It is too simple, actually, but in this project I only need two levels. In a space game high speeds are also a concern which might be solved with a more robust multi-scale system, like setting speed to zero in the basic frame and the next frame inherits, or stores, the remaining speed. None of this is of my concern. In fact I can hard code most of the game right now with this. Basic level generates terrain and buildings in a small radius, and also resets the origin when necessary. Second level is around a sphere, it takes position and velocity and applies it in spherical coordinates (horizontal velocity in basic frame is tangential velocity in high frame). Since the world is covered in fog I don't even need to stack cameras, you only see what's near you. But I do want to render a nice cube texture to be used as a skybox, and this is done in the high frame. The high frame defines the world, geography, position of cities and places of interest.

Unless this turns out to be problematic. A planet is still too large to position, say, a landing pad. We'll see.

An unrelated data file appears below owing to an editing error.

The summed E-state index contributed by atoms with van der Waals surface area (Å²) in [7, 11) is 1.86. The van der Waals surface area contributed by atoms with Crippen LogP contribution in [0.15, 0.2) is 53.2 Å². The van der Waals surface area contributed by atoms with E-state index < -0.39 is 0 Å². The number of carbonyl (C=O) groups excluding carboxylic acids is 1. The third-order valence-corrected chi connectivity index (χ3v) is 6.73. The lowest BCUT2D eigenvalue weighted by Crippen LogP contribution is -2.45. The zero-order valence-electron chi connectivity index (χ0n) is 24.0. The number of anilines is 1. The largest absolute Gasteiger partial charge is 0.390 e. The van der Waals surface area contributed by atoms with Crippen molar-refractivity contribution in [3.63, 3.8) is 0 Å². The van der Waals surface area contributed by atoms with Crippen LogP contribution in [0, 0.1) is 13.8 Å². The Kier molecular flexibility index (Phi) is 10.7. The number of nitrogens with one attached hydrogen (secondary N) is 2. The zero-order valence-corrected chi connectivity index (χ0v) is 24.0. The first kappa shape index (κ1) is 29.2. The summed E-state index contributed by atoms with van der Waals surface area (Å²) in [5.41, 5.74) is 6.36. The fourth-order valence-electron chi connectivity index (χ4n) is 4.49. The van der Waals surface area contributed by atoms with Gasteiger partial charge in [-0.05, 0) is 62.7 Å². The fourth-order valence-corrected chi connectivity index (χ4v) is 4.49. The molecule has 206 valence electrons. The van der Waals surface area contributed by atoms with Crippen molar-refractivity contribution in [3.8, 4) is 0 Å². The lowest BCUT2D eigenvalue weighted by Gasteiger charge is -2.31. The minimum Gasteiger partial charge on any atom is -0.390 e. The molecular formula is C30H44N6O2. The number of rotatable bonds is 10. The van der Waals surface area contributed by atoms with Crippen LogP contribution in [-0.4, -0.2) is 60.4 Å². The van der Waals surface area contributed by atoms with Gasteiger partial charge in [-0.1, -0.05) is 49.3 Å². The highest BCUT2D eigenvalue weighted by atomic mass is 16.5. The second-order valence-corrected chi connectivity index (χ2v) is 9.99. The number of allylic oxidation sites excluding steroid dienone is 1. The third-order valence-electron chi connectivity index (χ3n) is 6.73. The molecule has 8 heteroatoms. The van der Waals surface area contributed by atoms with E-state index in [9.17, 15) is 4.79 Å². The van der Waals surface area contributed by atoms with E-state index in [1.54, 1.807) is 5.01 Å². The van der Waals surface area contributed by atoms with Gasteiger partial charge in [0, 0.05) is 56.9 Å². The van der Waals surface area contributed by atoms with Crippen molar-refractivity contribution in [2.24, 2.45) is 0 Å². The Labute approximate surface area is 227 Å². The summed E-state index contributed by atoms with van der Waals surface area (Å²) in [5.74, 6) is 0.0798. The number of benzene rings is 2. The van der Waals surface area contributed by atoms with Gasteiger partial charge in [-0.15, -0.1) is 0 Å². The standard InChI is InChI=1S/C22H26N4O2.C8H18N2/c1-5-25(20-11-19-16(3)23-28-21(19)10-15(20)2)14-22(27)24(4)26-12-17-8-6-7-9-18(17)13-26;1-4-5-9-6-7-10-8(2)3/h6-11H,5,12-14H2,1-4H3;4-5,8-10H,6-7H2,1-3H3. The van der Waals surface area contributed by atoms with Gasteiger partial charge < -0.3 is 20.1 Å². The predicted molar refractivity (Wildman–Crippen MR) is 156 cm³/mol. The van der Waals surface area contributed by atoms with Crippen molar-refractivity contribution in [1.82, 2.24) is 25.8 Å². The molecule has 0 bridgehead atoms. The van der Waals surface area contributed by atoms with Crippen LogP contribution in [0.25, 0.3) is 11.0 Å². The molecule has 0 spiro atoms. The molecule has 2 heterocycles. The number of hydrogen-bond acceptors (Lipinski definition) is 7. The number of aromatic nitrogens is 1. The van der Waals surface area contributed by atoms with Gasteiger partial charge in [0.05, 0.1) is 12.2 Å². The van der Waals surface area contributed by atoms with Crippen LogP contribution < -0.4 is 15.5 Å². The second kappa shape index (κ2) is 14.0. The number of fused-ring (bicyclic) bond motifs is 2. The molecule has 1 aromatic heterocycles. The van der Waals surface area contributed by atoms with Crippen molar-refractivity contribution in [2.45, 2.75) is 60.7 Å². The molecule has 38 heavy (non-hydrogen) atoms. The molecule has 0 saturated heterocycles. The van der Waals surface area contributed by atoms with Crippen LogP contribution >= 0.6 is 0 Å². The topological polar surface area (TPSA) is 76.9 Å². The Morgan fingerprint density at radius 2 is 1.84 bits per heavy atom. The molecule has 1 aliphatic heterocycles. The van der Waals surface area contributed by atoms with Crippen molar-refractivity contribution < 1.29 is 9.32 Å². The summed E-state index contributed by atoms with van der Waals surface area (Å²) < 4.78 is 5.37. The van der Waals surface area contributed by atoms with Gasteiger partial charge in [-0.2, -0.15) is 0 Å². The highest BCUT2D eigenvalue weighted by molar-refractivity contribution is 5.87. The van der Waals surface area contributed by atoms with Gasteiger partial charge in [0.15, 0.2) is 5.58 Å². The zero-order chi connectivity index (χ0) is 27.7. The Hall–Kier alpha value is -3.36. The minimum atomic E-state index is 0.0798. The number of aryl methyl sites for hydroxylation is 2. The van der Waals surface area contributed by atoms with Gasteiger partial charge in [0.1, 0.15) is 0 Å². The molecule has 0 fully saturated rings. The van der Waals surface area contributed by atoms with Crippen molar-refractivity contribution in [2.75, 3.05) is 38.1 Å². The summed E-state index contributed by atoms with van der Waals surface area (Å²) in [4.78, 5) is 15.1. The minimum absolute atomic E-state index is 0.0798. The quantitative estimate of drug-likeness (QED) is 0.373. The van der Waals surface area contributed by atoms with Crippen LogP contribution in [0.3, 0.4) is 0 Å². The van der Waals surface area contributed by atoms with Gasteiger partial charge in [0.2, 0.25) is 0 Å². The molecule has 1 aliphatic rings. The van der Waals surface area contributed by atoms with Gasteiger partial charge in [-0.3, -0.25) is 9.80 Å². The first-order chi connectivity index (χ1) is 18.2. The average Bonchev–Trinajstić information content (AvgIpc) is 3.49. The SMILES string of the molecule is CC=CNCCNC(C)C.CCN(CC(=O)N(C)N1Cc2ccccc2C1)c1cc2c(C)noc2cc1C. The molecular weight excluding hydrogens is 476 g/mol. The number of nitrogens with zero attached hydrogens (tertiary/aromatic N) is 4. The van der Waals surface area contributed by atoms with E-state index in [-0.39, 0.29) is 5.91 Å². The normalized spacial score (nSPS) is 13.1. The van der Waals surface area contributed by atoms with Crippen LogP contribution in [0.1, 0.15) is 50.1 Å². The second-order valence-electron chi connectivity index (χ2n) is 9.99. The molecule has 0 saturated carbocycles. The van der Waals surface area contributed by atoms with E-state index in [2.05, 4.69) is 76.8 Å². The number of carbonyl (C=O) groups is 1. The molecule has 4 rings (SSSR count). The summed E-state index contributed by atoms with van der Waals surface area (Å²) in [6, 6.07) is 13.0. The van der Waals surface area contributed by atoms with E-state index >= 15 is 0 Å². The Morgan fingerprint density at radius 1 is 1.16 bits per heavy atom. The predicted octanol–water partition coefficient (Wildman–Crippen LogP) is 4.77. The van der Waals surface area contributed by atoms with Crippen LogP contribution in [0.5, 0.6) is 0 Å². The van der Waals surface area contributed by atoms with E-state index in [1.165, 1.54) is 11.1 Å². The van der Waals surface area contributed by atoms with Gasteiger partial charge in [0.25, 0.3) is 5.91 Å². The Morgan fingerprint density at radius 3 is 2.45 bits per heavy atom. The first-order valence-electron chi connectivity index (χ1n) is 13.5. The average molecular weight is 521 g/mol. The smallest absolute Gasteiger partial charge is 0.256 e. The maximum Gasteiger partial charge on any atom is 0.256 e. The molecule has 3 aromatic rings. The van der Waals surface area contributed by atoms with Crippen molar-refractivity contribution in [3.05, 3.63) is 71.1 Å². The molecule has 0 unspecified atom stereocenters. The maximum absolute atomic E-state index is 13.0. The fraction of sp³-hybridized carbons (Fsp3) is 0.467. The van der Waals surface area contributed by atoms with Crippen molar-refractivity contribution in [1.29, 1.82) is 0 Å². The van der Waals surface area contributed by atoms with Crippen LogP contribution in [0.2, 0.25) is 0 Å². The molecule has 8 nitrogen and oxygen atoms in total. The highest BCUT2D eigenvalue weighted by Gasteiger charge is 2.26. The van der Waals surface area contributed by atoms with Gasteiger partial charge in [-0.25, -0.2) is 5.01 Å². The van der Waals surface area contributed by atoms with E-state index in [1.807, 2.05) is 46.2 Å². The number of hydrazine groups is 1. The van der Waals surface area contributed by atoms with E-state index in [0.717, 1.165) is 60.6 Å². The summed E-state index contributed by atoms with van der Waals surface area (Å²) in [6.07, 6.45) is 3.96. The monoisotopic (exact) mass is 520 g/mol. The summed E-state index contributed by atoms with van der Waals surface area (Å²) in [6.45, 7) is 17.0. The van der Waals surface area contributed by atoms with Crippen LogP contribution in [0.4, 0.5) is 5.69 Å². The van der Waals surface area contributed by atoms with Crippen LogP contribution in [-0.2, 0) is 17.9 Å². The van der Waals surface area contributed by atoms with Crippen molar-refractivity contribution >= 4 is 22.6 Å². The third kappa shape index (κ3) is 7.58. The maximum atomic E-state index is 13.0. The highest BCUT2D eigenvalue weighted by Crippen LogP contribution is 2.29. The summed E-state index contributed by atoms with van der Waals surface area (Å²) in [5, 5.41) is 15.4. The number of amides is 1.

All right this is my night job now. I am sure there are problems with this I'm not seeing yet.
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diegzumillo
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« Reply #7 on: June 16, 2020, 10:57:05 PM »

I wanted to find the simplest solution to a global-scale game world. Ironically I spent the last 3 nights cracking my head over it. Ironically because maybe it would be done already if I just chose a path instead of trying to think 1000 moves ahead for every micro decision. Since writing about my problems tends to help me, here are my thoughts so far.

The absolute simplest possible solution: The world map is a plane with its sides connected. Imagine a square, you reach an edge and come out the other edge, just so you don't hit invisible walls. Unrealistic but easy to implement. I can define the geography of the world in this map, scatter all the things I want there etc. Translating this scale to the actual local scale, where the action happens is trivial. Fun fact, not only this isn't a sphere as its topology is that of a doughnut. The geometry is still euclidean.